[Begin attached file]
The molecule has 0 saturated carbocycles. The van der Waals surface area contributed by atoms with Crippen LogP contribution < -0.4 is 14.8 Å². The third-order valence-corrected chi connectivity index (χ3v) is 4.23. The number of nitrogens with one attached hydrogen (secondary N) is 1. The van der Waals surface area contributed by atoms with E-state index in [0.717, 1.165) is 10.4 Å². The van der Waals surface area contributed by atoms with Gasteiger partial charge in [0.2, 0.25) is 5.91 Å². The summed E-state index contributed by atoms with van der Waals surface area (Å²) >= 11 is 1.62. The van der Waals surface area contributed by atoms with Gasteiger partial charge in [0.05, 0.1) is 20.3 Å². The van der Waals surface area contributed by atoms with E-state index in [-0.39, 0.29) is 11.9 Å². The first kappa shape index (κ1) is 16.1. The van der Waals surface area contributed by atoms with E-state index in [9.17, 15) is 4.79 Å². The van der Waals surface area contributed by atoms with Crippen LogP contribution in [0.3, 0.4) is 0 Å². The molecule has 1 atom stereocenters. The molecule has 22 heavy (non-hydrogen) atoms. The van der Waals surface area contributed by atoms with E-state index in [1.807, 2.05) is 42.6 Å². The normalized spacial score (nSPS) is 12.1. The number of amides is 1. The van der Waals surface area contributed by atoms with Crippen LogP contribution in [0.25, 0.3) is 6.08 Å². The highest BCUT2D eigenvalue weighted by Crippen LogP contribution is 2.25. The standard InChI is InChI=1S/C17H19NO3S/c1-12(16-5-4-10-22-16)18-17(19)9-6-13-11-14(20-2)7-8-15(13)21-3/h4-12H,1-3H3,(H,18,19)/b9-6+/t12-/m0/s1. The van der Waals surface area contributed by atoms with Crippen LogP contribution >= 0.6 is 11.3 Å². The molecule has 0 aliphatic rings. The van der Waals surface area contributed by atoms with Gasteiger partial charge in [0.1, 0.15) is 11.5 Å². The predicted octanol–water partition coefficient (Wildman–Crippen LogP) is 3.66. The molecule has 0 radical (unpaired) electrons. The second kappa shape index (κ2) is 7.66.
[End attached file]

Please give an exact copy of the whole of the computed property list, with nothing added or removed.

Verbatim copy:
The molecule has 0 saturated carbocycles. The van der Waals surface area contributed by atoms with Crippen LogP contribution < -0.4 is 14.8 Å². The third-order valence-corrected chi connectivity index (χ3v) is 4.23. The number of nitrogens with one attached hydrogen (secondary N) is 1. The van der Waals surface area contributed by atoms with E-state index in [0.717, 1.165) is 10.4 Å². The van der Waals surface area contributed by atoms with Gasteiger partial charge in [0.2, 0.25) is 5.91 Å². The summed E-state index contributed by atoms with van der Waals surface area (Å²) >= 11 is 1.62. The van der Waals surface area contributed by atoms with Gasteiger partial charge in [0.05, 0.1) is 20.3 Å². The van der Waals surface area contributed by atoms with E-state index in [-0.39, 0.29) is 11.9 Å². The first kappa shape index (κ1) is 16.1. The van der Waals surface area contributed by atoms with E-state index in [9.17, 15) is 4.79 Å². The van der Waals surface area contributed by atoms with Crippen LogP contribution in [0.3, 0.4) is 0 Å². The molecule has 1 atom stereocenters. The molecule has 22 heavy (non-hydrogen) atoms. The van der Waals surface area contributed by atoms with E-state index in [1.807, 2.05) is 42.6 Å². The normalized spacial score (nSPS) is 12.1. The number of amides is 1. The van der Waals surface area contributed by atoms with Crippen LogP contribution in [0.25, 0.3) is 6.08 Å². The highest BCUT2D eigenvalue weighted by Crippen LogP contribution is 2.25. The standard InChI is InChI=1S/C17H19NO3S/c1-12(16-5-4-10-22-16)18-17(19)9-6-13-11-14(20-2)7-8-15(13)21-3/h4-12H,1-3H3,(H,18,19)/b9-6+/t12-/m0/s1. The van der Waals surface area contributed by atoms with Crippen LogP contribution >= 0.6 is 11.3 Å². The molecule has 0 aliphatic rings. The van der Waals surface area contributed by atoms with Gasteiger partial charge in [0.1, 0.15) is 11.5 Å². The predicted octanol–water partition coefficient (Wildman–Crippen LogP) is 3.66. The molecule has 0 radical (unpaired) electrons. The second kappa shape index (κ2) is 7.66.